Companies of all shapes and sizes can benefit from developing pillar pages — but the ones who stand to gain the most are newer brands with equally new websites who are trying to break into a saturated industry.
Why is that? Well, pillar pages can be incredibly effective at helping your site rank better for high-volume, short-tail keywords that are typically dominated by more established competitors.
That’s because the pillar page model presents search engines with an organized, hyperlinked network of incredibly knowledgeable information. These models are comprehensive by nature, and they’re excellent at signaling to sites like Google that you’re an expert about a given topic. And Google loves rewarding expert content with great SERP positions.
Here are 5 reasons why the pillar page model can be beneficial to you and your business:
1. It leads to a more organized site architecture, and make your site more browsable
This can be especially valuable for e-commerce companies, B2B lead generation, or essentially any type of business where you are trying to ‘sell’ some type of good or service. Pillar pages and cluster content make a great template for organizing your website, and provide ample opportunities to link to/showcase trustworthy, expert content. That content may also influence the customer’s decision-making journey (and, hopefully, persuade them to move further down the funnel).
2. It creates more opportunities to interlink your content
Interlinking your content is great for SEO — it helps search engines better understand what your website is about and how the different pieces of content fit together. It’s also great for passing search equity on from a few pieces of well-established, high-performing content to newer articles where you’re trying to drive traffic.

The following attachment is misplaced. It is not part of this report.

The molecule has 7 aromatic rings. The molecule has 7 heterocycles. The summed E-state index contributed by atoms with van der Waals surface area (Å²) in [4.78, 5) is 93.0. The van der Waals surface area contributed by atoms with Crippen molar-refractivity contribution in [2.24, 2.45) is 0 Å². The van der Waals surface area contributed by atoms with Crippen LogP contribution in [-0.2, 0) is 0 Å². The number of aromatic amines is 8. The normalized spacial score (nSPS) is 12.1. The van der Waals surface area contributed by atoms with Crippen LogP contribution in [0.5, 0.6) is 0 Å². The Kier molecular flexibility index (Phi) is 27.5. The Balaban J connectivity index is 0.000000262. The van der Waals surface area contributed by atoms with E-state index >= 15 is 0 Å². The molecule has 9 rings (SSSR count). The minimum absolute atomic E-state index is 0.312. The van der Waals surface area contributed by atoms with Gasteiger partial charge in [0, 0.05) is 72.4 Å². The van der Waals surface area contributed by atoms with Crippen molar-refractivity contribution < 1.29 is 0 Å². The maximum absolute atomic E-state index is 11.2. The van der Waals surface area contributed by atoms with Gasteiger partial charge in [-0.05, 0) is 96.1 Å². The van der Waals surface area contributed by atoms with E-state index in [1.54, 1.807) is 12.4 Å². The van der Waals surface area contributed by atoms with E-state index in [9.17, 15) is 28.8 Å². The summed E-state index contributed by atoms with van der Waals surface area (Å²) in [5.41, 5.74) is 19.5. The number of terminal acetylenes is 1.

3. It lets you establish yourself as an expert in your field
It’s true: Pillar pages are becoming more and more popular. Nevertheless, most companies still lack in-depth content about their industry, product, or service. Pillar pages are a great opportunity to showcase (to users and search engines) that not only do you provide a service or good, but you also actually understand the nuts and bolts of how it all works.
4. Google will reward you with better SEO for higher-competition keywords
Pillar pages have leveled the SEO playing field in a way that’s beneficial to companies both big and small, well-established or new to the game. Google has always emphasized that [high-quality, expert-written] content is king, and well-developed pillar pages are a direct example of that strategy paying off big.
Of course, there are other factors (like technical SEO and domain authority) that have an influence over rankings, but Pillar Pages create a bit more space for the ‘small guys’ to get a chance at page 1.
5. It gives you an opportunity to organically advertise your services and drive lead generation
If users who are searching for your good or service enter on a pillar page, there are opportunities for you to link to / showcase your own product in the same breath that you demonstrate your expertise. Once again, being able to demonstrate that you offer a good or service and are an expert in the field is a great way to build trust, and maybe even drive a sale or a lead.